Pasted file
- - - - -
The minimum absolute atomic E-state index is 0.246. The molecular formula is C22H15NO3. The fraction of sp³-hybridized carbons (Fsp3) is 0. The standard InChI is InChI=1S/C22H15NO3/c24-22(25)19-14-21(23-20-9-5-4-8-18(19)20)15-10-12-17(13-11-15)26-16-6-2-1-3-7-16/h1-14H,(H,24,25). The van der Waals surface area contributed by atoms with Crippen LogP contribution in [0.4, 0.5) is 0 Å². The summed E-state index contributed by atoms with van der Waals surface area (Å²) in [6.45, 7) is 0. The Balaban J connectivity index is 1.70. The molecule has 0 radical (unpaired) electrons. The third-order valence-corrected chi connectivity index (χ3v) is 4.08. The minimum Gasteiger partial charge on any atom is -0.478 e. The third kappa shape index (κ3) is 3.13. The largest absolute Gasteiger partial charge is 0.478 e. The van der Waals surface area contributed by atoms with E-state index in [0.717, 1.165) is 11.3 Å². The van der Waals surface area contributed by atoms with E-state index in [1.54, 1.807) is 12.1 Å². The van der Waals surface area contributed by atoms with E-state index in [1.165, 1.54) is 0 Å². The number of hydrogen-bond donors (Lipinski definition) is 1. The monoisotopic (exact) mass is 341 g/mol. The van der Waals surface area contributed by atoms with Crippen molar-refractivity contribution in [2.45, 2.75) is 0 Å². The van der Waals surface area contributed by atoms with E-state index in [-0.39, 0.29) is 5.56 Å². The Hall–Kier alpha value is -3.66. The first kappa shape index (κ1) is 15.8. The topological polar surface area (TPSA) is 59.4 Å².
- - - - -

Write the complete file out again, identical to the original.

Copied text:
The minimum absolute atomic E-state index is 0.246. The molecular formula is C22H15NO3. The fraction of sp³-hybridized carbons (Fsp3) is 0. The standard InChI is InChI=1S/C22H15NO3/c24-22(25)19-14-21(23-20-9-5-4-8-18(19)20)15-10-12-17(13-11-15)26-16-6-2-1-3-7-16/h1-14H,(H,24,25). The van der Waals surface area contributed by atoms with Crippen LogP contribution in [0.4, 0.5) is 0 Å². The summed E-state index contributed by atoms with van der Waals surface area (Å²) in [6.45, 7) is 0. The Balaban J connectivity index is 1.70. The molecule has 0 radical (unpaired) electrons. The third-order valence-corrected chi connectivity index (χ3v) is 4.08. The minimum Gasteiger partial charge on any atom is -0.478 e. The third kappa shape index (κ3) is 3.13. The largest absolute Gasteiger partial charge is 0.478 e. The van der Waals surface area contributed by atoms with E-state index in [0.717, 1.165) is 11.3 Å². The van der Waals surface area contributed by atoms with E-state index in [1.54, 1.807) is 12.1 Å². The van der Waals surface area contributed by atoms with E-state index in [1.165, 1.54) is 0 Å². The number of hydrogen-bond donors (Lipinski definition) is 1. The monoisotopic (exact) mass is 341 g/mol. The van der Waals surface area contributed by atoms with Crippen molar-refractivity contribution in [2.45, 2.75) is 0 Å². The van der Waals surface area contributed by atoms with E-state index in [-0.39, 0.29) is 5.56 Å². The Hall–Kier alpha value is -3.66. The first kappa shape index (κ1) is 15.8. The topological polar surface area (TPSA) is 59.4 Å².